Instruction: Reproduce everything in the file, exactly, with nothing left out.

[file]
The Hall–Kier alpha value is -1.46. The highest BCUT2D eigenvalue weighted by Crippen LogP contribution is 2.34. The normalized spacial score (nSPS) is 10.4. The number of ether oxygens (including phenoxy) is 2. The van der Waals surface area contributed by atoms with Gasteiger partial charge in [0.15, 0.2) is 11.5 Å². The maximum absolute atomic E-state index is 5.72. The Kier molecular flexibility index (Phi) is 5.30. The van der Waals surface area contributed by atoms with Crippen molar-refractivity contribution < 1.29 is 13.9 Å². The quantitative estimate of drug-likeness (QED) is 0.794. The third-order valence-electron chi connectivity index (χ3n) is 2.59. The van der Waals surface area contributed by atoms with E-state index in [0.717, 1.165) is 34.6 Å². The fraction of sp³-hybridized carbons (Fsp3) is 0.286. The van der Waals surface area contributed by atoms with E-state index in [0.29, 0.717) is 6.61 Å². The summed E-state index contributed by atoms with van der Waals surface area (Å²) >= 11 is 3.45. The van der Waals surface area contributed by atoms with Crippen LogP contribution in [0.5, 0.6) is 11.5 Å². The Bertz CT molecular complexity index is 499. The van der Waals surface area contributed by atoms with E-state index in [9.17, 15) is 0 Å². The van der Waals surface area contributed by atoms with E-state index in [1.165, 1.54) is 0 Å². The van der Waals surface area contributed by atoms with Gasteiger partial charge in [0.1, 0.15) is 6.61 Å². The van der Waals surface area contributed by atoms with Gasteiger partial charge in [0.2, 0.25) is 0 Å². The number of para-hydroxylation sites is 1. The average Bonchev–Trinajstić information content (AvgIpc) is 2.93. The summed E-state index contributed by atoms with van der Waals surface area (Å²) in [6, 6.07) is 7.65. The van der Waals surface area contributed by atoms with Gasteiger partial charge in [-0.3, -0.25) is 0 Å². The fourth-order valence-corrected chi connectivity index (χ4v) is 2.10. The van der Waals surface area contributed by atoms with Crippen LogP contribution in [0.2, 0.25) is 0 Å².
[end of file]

The Hall–Kier alpha value is -1.46. The highest BCUT2D eigenvalue weighted by Crippen LogP contribution is 2.34. The normalized spacial score (nSPS) is 10.4. The number of ether oxygens (including phenoxy) is 2. The van der Waals surface area contributed by atoms with Gasteiger partial charge in [0.15, 0.2) is 11.5 Å². The maximum absolute atomic E-state index is 5.72. The Kier molecular flexibility index (Phi) is 5.30. The van der Waals surface area contributed by atoms with Crippen molar-refractivity contribution < 1.29 is 13.9 Å². The quantitative estimate of drug-likeness (QED) is 0.794. The third-order valence-electron chi connectivity index (χ3n) is 2.59. The van der Waals surface area contributed by atoms with E-state index in [0.717, 1.165) is 34.6 Å². The fraction of sp³-hybridized carbons (Fsp3) is 0.286. The van der Waals surface area contributed by atoms with E-state index in [0.29, 0.717) is 6.61 Å². The summed E-state index contributed by atoms with van der Waals surface area (Å²) >= 11 is 3.45. The van der Waals surface area contributed by atoms with Crippen LogP contribution in [0.5, 0.6) is 11.5 Å². The Bertz CT molecular complexity index is 499. The van der Waals surface area contributed by atoms with E-state index in [9.17, 15) is 0 Å². The van der Waals surface area contributed by atoms with E-state index in [1.165, 1.54) is 0 Å². The van der Waals surface area contributed by atoms with Gasteiger partial charge in [0.1, 0.15) is 6.61 Å². The van der Waals surface area contributed by atoms with Gasteiger partial charge in [0.2, 0.25) is 0 Å². The number of para-hydroxylation sites is 1. The average Bonchev–Trinajstić information content (AvgIpc) is 2.93. The summed E-state index contributed by atoms with van der Waals surface area (Å²) in [6, 6.07) is 7.65. The van der Waals surface area contributed by atoms with Gasteiger partial charge in [-0.3, -0.25) is 0 Å². The fourth-order valence-corrected chi connectivity index (χ4v) is 2.10. The van der Waals surface area contributed by atoms with Crippen LogP contribution in [0.2, 0.25) is 0 Å².